The Quran directs pilgrims towards the concept of unity through a very wise divine order, which says what means: 'There should be no indecent speech, misbehaviour, or quarrelling for anyone undertaking the pilgrimage…' (Al-Baqarah 2:197). Accordingly, the pilgrim needs to understand that the Quran is clearly directing Muslims, who are going for hajj, to drop any manner or attitude that would lead to their division or would result in any kind of dispute. The rituals of hajj smoothly and peacefully take the pilgrims towards the understanding and the experiencing of practical and down-to-earth unity. Then, the Quranic order denies them anything that would cause division or partition.
Just like many other nations, some Muslims might go emotional or a bit fanatic about a certain cultural concept, identity, or political view. Differences and disputes might rise and cause division between Muslims. That is where hajj serves best. Hajj is a compelling conference of unity that practically re-directs each pilgrim to his real identity and his first priority: being a Muslim, a brother or sister of all Muslims.
The sense of sharing that prevails during hajj makes the pilgrims focus on what is in common, not on what is different. It provides a calm and comfortable atmosphere that ignores social differences and the diversity of political views and cultural habits. All are one in the eyes of God, standing on the same mount of Arafat, seeking the same end, which is the closeness of God.
The outcome of such a peaceful unity is a common joy that prevails and mesmerizes the senses of thousands of pilgrims. Then, the real prize is the absolute forgiveness that each pilgrim receives. Coming down from Mount Arafat, they are all forgiven for sure. Hand in hand, they come down, as pure as a newborn.
International Exhibition Review
'HAJJ: Journey to the heart of Islam' is an exhibition at the British Museum in London that tells the phenomenal story of Hajj, unique among the world religions, from its beginnings until the present day. Though it was sub-named 'Journey to the Heart of Islam', the exhibition actually illustrates the way in which the Hajj represents spatial, temporal and spiritual journeys that combine to create its unique experience. It introduces the subject of Hajj to those for whom it is unfamiliar and presents it afresh to Muslims who know it better than anyone else. The exhibition portrays the history, the voices of pilgrims and the material culture associated with Hajj together in one place. Running in parallel with the history of Hajj is the story of the material culture that surrounds it, whether paintings evoking the journey; archaeological finds from the Hajj routes; manuscripts, historic photographs and tiles illustrating the holy sanctuaries at Mecca and Medina; certificates and pilgrim guides commemorating the experience; or scientific instruments for determining the direction of Mecca.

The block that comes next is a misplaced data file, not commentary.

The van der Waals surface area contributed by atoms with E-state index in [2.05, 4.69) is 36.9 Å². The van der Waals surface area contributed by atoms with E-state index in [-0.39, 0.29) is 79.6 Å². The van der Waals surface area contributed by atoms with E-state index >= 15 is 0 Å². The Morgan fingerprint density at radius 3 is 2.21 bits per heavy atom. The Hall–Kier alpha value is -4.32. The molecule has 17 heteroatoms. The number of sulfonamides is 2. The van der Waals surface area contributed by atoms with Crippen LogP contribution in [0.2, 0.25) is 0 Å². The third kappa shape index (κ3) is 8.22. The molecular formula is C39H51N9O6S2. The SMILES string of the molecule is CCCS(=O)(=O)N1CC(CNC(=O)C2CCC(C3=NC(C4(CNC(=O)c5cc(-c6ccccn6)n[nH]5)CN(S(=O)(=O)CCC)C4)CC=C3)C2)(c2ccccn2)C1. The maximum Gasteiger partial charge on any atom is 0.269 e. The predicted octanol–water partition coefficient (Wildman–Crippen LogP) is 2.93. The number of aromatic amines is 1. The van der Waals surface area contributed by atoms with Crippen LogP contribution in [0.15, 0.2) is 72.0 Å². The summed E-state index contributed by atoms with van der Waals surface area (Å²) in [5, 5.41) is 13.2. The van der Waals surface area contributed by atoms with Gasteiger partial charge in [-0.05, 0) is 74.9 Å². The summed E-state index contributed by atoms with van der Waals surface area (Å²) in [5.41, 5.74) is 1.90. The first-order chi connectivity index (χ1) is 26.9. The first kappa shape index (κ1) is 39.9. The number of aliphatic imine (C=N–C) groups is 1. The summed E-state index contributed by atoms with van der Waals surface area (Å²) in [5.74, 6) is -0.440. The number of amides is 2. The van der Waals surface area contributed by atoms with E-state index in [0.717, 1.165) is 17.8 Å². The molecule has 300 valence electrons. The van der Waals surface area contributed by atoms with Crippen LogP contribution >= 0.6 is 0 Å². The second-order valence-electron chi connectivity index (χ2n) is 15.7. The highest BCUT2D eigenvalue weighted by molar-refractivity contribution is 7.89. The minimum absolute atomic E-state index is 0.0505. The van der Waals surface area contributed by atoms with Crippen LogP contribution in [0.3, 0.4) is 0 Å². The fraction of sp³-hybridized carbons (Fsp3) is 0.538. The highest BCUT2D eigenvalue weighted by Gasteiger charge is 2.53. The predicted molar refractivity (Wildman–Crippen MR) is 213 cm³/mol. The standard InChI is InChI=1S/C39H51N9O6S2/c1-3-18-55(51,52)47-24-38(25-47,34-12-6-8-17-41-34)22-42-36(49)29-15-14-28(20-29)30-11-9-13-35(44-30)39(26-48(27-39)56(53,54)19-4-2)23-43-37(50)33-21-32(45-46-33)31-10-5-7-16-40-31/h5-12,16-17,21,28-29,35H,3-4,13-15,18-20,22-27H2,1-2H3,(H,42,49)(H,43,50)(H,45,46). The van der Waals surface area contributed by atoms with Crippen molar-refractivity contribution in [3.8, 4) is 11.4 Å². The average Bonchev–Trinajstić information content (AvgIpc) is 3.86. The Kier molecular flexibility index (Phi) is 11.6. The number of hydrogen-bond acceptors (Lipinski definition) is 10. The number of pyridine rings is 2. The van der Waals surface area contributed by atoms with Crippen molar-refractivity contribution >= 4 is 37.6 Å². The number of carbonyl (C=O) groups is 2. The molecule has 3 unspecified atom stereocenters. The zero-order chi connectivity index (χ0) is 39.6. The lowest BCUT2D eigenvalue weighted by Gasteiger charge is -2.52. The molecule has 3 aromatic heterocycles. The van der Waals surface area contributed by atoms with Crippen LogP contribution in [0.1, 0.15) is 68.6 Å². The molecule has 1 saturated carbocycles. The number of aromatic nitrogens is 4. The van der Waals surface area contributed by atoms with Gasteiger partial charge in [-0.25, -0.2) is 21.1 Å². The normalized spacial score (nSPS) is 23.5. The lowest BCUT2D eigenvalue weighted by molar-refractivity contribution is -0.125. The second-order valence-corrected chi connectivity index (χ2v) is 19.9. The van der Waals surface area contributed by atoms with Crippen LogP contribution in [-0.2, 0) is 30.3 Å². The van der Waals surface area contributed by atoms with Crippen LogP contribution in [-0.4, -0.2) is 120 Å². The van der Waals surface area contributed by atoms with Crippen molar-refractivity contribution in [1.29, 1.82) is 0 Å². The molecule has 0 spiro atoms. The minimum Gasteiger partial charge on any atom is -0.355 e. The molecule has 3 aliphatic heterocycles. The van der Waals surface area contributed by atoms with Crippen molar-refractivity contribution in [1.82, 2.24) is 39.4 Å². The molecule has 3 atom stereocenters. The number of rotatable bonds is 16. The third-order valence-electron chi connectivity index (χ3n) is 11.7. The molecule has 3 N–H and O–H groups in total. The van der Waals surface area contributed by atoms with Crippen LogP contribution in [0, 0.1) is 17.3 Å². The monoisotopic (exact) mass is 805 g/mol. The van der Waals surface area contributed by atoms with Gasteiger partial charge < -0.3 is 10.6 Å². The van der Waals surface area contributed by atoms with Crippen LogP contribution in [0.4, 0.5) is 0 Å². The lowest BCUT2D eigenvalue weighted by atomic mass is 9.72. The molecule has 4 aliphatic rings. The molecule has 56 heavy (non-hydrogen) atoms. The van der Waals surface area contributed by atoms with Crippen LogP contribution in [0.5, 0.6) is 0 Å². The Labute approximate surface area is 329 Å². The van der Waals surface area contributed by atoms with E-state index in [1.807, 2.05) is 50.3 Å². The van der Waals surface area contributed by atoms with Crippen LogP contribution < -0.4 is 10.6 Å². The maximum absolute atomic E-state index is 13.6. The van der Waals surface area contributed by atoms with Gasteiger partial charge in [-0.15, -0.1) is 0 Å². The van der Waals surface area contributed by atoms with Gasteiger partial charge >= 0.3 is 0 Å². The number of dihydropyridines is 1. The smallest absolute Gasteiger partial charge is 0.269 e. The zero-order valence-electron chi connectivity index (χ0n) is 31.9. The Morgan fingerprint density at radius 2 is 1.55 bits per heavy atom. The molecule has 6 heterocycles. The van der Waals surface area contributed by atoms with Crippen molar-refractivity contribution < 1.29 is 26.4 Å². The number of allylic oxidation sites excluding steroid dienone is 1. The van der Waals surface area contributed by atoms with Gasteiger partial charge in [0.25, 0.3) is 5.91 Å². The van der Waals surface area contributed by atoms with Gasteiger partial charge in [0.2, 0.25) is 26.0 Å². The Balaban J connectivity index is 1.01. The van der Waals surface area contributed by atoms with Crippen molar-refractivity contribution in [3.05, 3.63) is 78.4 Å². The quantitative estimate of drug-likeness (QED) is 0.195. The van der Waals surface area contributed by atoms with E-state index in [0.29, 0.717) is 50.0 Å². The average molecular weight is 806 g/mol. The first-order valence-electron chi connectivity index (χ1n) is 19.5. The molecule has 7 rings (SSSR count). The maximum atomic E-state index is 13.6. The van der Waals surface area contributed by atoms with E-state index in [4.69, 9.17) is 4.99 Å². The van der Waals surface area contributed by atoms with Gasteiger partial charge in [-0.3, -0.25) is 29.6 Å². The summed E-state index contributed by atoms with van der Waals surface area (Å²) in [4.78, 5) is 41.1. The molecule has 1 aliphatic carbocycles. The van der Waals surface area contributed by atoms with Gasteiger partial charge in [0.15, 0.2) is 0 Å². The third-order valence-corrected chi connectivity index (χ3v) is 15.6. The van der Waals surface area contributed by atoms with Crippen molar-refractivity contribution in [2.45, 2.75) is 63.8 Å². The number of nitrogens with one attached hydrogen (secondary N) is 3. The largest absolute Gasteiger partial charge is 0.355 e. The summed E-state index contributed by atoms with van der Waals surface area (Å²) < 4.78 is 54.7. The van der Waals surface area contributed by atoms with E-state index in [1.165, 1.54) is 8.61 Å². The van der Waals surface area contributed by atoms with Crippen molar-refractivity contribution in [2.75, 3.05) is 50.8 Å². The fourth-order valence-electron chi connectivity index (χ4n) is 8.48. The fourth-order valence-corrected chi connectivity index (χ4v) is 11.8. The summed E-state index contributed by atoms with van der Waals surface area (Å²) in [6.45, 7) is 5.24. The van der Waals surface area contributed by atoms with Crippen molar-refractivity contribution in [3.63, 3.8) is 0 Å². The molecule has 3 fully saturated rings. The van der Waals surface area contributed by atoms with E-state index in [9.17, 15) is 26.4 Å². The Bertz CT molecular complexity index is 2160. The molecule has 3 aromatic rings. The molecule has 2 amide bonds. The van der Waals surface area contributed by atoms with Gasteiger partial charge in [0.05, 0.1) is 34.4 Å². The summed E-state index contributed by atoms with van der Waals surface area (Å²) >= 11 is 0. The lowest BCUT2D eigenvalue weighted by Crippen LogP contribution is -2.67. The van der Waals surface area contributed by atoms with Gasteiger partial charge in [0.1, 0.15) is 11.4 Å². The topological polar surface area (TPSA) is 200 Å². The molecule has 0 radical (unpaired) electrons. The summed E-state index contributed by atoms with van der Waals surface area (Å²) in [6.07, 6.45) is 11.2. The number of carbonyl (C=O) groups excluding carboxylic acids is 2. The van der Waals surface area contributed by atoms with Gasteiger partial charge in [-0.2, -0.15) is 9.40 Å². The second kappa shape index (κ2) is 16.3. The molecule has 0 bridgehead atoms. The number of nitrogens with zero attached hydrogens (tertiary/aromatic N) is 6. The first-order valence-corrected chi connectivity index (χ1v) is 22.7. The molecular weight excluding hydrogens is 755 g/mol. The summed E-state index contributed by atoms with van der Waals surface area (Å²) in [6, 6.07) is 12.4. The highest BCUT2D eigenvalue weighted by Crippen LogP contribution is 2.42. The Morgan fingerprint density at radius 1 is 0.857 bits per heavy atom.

Furthermore, there are the objects taken by pilgrims on Hajj or brought back as souvenirs, and the beautiful rare textiles made annually especially for the Ka'ba are also on show. All of these complement and personalize the history, allowing us to glimpse the experience through individuals, deepen our understanding and see how art has been used in the service of Islam. On the other hand, the story of Hajj crosses so many very different disciplines, from religion, history and archaeology to anthropology, travel and art history and so forth.
The intensity of the exhibition lies in its efforts to convey the different dimensions of the pilgrimage. This is clear from its beginning when visitors are led through the circular Reading Room of the museum, mirroring the pilgrims' circumambulation of the Ka'ba. Despite the breadth of the information presented, there is a clear and uniting message. The Hajj embraces both the change and constancy of human history, and cannot be separated from its unique fusion of the physical and metaphysical aspects of human existence.
'It is not only a journey in space to the centre towards which one has always turned ones face in prayers, but also a journey in time far back beyond the missions of Muhammad, Jesus and Moses.'
— Martin Lings (1909-2005)
Scholar, performed Hajj 1948 and 1976.
Islamic traditions teach that the most sacred sanctuary, the Ka'ba, is not only the centre and navel of the world but also its highest point. Ka'ba's spatial position corresponds to the polar star: 'no place on earth is closer to heaven than Mecca.' This is why prayers said in its sanctuary are more clearly heard. When the explicit religious symbolism of centre and height is weak, the physical elevation of the land nevertheless retains a certain prestige.
Spatial Deployment, Temporal Difference